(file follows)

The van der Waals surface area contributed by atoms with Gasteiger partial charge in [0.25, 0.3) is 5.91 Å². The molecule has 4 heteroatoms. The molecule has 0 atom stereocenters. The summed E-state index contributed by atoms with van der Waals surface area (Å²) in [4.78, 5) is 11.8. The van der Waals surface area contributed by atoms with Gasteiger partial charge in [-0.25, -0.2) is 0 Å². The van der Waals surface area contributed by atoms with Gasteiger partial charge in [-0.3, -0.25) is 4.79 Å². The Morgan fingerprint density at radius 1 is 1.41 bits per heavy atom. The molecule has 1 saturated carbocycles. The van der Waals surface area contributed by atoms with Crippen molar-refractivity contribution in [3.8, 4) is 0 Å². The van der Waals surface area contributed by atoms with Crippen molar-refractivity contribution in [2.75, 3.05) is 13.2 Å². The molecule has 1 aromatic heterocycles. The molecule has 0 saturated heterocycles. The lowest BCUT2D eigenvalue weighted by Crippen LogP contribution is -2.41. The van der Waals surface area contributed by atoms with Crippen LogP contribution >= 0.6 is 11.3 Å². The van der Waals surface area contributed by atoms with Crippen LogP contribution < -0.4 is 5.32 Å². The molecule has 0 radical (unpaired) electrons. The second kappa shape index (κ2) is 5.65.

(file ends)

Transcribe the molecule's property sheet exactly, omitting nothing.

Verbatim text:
The van der Waals surface area contributed by atoms with Gasteiger partial charge in [0.25, 0.3) is 5.91 Å². The molecule has 4 heteroatoms. The molecule has 0 atom stereocenters. The summed E-state index contributed by atoms with van der Waals surface area (Å²) in [4.78, 5) is 11.8. The van der Waals surface area contributed by atoms with Gasteiger partial charge in [-0.25, -0.2) is 0 Å². The van der Waals surface area contributed by atoms with Gasteiger partial charge in [-0.3, -0.25) is 4.79 Å². The Morgan fingerprint density at radius 1 is 1.41 bits per heavy atom. The molecule has 1 saturated carbocycles. The van der Waals surface area contributed by atoms with Crippen molar-refractivity contribution in [3.8, 4) is 0 Å². The van der Waals surface area contributed by atoms with Crippen molar-refractivity contribution in [2.75, 3.05) is 13.2 Å². The molecule has 1 aromatic heterocycles. The molecule has 0 saturated heterocycles. The lowest BCUT2D eigenvalue weighted by Crippen LogP contribution is -2.41. The van der Waals surface area contributed by atoms with Crippen LogP contribution >= 0.6 is 11.3 Å². The van der Waals surface area contributed by atoms with Crippen LogP contribution < -0.4 is 5.32 Å². The molecule has 0 radical (unpaired) electrons. The second kappa shape index (κ2) is 5.65.